A plantain is a food that is often confused with a banana. But don’t be fooled, this doppelgänger is more versatile than its banana counterpart and can be cooked in a variety of different ways. They are a common ingredient in many Caribbean, Latin American, and African dishes, and soon maybe you too will be incorporating them into your meal. Here are the differences between plantains and bananas.

What Are Plantains?

Plantains are in the banana family, but are starchier and lower in sugar. This makes them a healthier alternative to many high-carb foods such as rice and potatoes. Just like the banana, plantains are a potassium-rich food, which helps regulate blood pressure and skeletal and smooth muscle contraction. They are also full of vitamins A and C, two antioxidants that help boost the immune system.

How Do You Eat Them?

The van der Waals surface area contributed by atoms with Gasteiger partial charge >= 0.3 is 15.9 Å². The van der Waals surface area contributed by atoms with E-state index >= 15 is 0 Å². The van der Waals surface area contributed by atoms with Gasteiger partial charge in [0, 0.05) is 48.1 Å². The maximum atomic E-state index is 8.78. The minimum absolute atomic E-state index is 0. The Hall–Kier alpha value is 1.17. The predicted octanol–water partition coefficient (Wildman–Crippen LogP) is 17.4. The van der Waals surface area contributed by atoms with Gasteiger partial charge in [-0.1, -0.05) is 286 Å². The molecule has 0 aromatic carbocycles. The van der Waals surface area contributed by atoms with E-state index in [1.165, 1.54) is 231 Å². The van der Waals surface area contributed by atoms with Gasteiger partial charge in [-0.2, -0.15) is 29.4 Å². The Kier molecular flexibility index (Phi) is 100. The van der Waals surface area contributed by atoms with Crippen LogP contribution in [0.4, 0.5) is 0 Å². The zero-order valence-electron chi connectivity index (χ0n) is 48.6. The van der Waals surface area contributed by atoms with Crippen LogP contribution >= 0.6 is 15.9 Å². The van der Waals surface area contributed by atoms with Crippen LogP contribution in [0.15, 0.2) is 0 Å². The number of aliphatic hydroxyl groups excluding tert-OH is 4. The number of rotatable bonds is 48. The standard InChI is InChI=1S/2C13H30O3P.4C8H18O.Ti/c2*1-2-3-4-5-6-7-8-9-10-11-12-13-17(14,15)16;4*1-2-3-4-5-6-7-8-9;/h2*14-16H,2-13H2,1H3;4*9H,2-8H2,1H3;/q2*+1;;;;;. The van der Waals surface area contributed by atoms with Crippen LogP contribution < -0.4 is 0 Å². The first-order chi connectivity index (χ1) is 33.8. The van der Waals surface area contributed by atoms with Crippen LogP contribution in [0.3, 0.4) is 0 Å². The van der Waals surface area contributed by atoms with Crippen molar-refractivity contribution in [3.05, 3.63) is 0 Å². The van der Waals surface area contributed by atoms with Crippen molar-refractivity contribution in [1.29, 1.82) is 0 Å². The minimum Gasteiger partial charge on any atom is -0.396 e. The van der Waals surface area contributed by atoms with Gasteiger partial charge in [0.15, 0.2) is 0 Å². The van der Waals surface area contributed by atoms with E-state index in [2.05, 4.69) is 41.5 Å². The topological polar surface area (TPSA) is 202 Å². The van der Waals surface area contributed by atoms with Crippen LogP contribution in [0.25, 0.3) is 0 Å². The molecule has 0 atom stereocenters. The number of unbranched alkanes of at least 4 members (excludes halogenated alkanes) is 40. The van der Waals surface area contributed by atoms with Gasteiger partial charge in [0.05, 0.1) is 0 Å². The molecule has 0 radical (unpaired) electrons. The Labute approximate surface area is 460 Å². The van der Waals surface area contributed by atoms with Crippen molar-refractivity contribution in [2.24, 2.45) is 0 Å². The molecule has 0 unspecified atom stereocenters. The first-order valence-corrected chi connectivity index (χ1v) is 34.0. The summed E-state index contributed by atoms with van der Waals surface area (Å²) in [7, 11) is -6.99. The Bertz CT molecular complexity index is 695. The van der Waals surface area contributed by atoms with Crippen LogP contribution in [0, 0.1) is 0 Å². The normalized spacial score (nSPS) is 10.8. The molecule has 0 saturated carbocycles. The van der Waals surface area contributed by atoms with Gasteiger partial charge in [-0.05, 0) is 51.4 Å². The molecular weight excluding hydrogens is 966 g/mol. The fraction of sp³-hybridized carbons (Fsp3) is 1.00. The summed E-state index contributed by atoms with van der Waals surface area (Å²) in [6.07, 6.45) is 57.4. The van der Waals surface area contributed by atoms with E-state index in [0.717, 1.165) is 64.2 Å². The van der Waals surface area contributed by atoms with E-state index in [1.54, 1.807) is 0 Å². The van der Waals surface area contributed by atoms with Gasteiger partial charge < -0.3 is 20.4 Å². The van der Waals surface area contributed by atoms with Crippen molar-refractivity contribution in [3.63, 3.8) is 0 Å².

Unlike bananas, they are usually eaten when cooked. Raw plantain has a bitter taste, but cooking it brings out its flavor. Also unlike bananas, they can be enjoyed at every stage of ripeness. Green, firm, unripe plantain has a starchy, potato-like taste and texture, while spotted, brown, ripe plantain is soft and sweet. The beauty of the plantain is that it can be cooked in a plethora of different ways. Some popular ways to cook and eat plantain are fried, baked, sautéed, mashed, or in chip form.


Plantain can be found at most local grocery stores or international food markets. Check out this article for two cool ways to cook plantain at home, and this one for even more unique ways to cook them!